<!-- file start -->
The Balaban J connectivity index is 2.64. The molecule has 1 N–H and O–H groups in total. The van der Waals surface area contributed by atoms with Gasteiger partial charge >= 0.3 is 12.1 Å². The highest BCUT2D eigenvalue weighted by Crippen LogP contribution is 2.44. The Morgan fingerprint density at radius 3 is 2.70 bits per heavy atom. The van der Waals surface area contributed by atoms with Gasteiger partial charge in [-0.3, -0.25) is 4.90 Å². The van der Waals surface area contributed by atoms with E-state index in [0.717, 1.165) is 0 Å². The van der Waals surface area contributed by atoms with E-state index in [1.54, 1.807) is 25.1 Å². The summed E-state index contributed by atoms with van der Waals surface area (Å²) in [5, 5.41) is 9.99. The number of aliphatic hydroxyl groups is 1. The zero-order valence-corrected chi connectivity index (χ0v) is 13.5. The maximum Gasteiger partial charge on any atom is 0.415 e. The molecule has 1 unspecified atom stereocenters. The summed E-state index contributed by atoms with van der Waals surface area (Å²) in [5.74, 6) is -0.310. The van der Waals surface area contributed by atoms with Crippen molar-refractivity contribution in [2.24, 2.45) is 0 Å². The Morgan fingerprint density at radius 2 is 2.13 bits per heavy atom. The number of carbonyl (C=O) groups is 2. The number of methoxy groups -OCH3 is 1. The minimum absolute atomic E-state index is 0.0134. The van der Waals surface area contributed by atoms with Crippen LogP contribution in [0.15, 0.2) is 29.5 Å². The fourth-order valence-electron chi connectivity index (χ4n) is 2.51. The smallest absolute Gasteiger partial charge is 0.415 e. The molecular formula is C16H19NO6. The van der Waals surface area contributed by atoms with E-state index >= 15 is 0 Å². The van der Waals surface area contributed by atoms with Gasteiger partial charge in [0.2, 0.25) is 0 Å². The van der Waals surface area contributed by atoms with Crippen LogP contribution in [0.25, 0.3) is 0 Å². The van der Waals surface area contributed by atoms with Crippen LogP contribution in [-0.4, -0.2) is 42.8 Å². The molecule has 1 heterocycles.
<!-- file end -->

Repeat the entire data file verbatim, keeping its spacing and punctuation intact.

The Balaban J connectivity index is 2.64. The molecule has 1 N–H and O–H groups in total. The van der Waals surface area contributed by atoms with Gasteiger partial charge >= 0.3 is 12.1 Å². The highest BCUT2D eigenvalue weighted by Crippen LogP contribution is 2.44. The Morgan fingerprint density at radius 3 is 2.70 bits per heavy atom. The van der Waals surface area contributed by atoms with Gasteiger partial charge in [-0.3, -0.25) is 4.90 Å². The van der Waals surface area contributed by atoms with E-state index in [0.717, 1.165) is 0 Å². The van der Waals surface area contributed by atoms with E-state index in [1.54, 1.807) is 25.1 Å². The summed E-state index contributed by atoms with van der Waals surface area (Å²) in [5, 5.41) is 9.99. The number of aliphatic hydroxyl groups is 1. The zero-order valence-corrected chi connectivity index (χ0v) is 13.5. The maximum Gasteiger partial charge on any atom is 0.415 e. The molecule has 1 unspecified atom stereocenters. The summed E-state index contributed by atoms with van der Waals surface area (Å²) in [5.74, 6) is -0.310. The van der Waals surface area contributed by atoms with Crippen molar-refractivity contribution in [2.24, 2.45) is 0 Å². The Morgan fingerprint density at radius 2 is 2.13 bits per heavy atom. The number of carbonyl (C=O) groups is 2. The number of methoxy groups -OCH3 is 1. The minimum absolute atomic E-state index is 0.0134. The van der Waals surface area contributed by atoms with Crippen LogP contribution in [0.15, 0.2) is 29.5 Å². The fourth-order valence-electron chi connectivity index (χ4n) is 2.51. The smallest absolute Gasteiger partial charge is 0.415 e. The molecular formula is C16H19NO6. The van der Waals surface area contributed by atoms with E-state index >= 15 is 0 Å². The van der Waals surface area contributed by atoms with Gasteiger partial charge in [0.2, 0.25) is 0 Å². The van der Waals surface area contributed by atoms with Crippen LogP contribution in [0.25, 0.3) is 0 Å². The van der Waals surface area contributed by atoms with Crippen LogP contribution in [-0.4, -0.2) is 42.8 Å². The molecule has 1 heterocycles.